The first book after Doris' Nobel Prize takes her back to her childhood in Southern Africa and the lives, both fictional and factual, that her parents lead. 'I think my father's rage at the trenches took me over, when I was very young, and has never left me. Do children feel their parents' emotions? Yes, we do, and it is a legacy I could have done without. What is the use of it? It is as if that old war is in my own memory, my own consciousness.' In this extraordinary book, the new Nobel Laureate Doris Lessing explores the lives of her parents, both of them irrevocably damaged by the Great War. Her father wanted the simple life of an English farmer, but shrapnel almost killed him in the trenches, and thereafter he had to wear a wooden leg. Her mother Emily's great love was a doctor, who drowned in the Channel, and she spent the war nursing the wounded in the Royal Free Hospital. In the first half of this book, Doris Lessing imagines the lives her parents might have made for themselves had there been no war at all, a story that has them meeting at a village cricket match outside Colchester as children but leading separate lives. This is followed by a piercing examination of their lives as they actually came to be in the shadow of that war, their move to Rhodesia, a damaged couple squatting over Doris's childhood in a strange land. 'Here I still am,' says Doris Lessing, 'trying to get out from under that monstrous legacy, trying to get free.' With the publication of Alfred and Emily she has done just that. / Doris Lessing's first new book since winning the Nobel Prize for Literature. / Since winning the Nobel Prize there has been a major up-lift in consumer interest across Doris's backlist - her most recent novel 'The Cleft' has already sold 30,000 copies around the world. / 'The Golden Notebook' has sold over 22,000 copies since its re-print in 2007.
Doris Lessing was the winner of the 2007 Nobel Prize for Literature and is one of the most important writers of the second half of the twentieth century. Her first novel, 'The Grass is Singing' was published in 1950, and since then her international reputation has flourished. Among her other celebrated novels are 'The Golden Notebook', 'The Summer Before the Dark', and 'Memoirs of a Survivor'. Her most recent works include two volumes of autobiography, 'Under my Skin' and 'Walking in the Shade', her most recent novel is 'The Cleft'.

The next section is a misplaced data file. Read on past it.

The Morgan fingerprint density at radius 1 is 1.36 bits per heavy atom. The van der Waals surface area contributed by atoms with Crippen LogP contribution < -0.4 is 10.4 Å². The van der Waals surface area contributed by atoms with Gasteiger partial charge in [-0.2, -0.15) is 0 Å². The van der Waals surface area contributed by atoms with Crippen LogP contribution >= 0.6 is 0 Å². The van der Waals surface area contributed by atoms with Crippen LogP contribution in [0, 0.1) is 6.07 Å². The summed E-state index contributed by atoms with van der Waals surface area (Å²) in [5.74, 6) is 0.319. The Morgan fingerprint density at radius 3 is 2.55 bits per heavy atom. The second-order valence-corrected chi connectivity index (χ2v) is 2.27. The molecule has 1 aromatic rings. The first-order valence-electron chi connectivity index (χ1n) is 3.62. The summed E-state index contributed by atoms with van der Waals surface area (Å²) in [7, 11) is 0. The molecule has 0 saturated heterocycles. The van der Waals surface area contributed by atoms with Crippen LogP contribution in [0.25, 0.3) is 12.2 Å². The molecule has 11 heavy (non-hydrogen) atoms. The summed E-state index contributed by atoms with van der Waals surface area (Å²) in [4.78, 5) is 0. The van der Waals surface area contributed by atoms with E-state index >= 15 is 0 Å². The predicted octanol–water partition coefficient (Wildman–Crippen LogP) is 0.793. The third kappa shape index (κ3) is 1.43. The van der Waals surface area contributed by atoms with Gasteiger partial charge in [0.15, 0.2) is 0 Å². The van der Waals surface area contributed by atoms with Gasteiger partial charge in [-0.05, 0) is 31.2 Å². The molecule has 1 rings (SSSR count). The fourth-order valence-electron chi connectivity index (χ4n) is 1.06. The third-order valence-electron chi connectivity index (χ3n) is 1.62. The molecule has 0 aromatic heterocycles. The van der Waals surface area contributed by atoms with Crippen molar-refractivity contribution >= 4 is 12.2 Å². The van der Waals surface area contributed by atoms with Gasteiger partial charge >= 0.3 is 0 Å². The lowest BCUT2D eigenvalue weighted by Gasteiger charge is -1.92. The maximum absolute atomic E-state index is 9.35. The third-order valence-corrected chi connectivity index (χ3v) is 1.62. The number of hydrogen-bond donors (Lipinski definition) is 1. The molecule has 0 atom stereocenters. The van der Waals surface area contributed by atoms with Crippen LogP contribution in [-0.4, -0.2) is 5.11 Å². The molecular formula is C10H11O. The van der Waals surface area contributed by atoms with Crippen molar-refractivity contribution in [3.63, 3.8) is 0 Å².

'Writers approaching 90 aren't supposed to write with vigour or experiment with form. But Lessing has never done the expected thing and "Alfred & Emily" is one more exception in an exceptional career.' The Guardian 'Powerful!a page-turning narrative...a remarkable achievement!he very structure of Alfred & Emily brilliantly interrogates the shadow of empire and war -- the contrast between what actually happened, and what might have been.' The Independent 'Triumphant...heartbreaking...in this extraordinary valediction, she challenges the impossibility of escaping what we were born with.' Scotland on Sunday 'Simply the book that Lessing, 90 next year, was compelled to write next...in Alfred & Emily Lessing has found her way to an old and difficult truth. People are what they are, but what they are is also, at least in part, what they might have been.' Daily Telegraph 'Has the freshness, clarity and emotional acuity that made her first novel "The Grass is Singing" so outstanding!a tribute to a remakrable childhood, and a poignant memoir of the mother whose greatest legacy to her daughter was an invaluable gift for storytelling.' Literary Review 'One of the strangest books you will ever read.' Mail on Sunday 'This tale has a quality at once dreamy and wooden, like beautifully carved wooden dolls!vividly and urgently written!makes us think!about the moral and emotional power of different ways of telling a story.' Financial Times 'Vivid, turbulent, raw with emotion.' Sunday Telegraph 'Quietly extraordinary!this perfectly crafted book is, as Lessing knows, the latest instalment of a remarkable payback.' The Observer 'This tale has a quality at once dreamy and wooden, like beautifully carved wooden dolls...vividly and urgently written...makes us think...about the moral and emotional power of different ways of telling a story.' Financial Times 'Lessing's vivid, ambivalent memories of what is now Zimbabwe are fascinating.' Evening Standard 'Engaging, sympathetic and wise!offers a vivid and often charming picture of Lessing's childhood on a farm in Southern Rhodesia!he memoir is a gem, full of keen observation, vivid memories comment and reflections!read it yourself; you will find it very rewarding; a delight also.' The Scotsman 'Powerful!it is fascinating to see (Lessing) focus so sharply in her new book on what must be for us all, the most intimate of personal narratives: our parents' lives, what they were, or might have been.' The Times 'Intriguing!the first part!has many fascinating features!the second part!burns into vivd being as it re-examines Lessing's African childhood.' Sunday Times 'Vivid, turbulent, raw with emotion.' Sunday Telegraph Praise for Doris Lessing: 'She's up there in the pantheon with Balzac and George Eliot. We're lucky she's still writing.' Lisa Appignanesi, Independent 'She has an extraordinary feeling for the peculiar vulnerabilities of the young and the elderly. And her portraits of human relationships are of quite staggering beauty.' Ruth Scurr, The Times 'Doris Lessing has changed the way we think about the world.' Blake Morrison Praise for 'The Story of General Dann and Mara's Daughter, Griot and the Snow Dog': 'Lessing pierces the heart with the half quotations that Dann's scribes scribble down as the books fall to dust in their hands ! Lessing has much wisdom to impart although she is astute enough not to preach but to pose some unsettling questions.' Maggie Gee, Sunday Times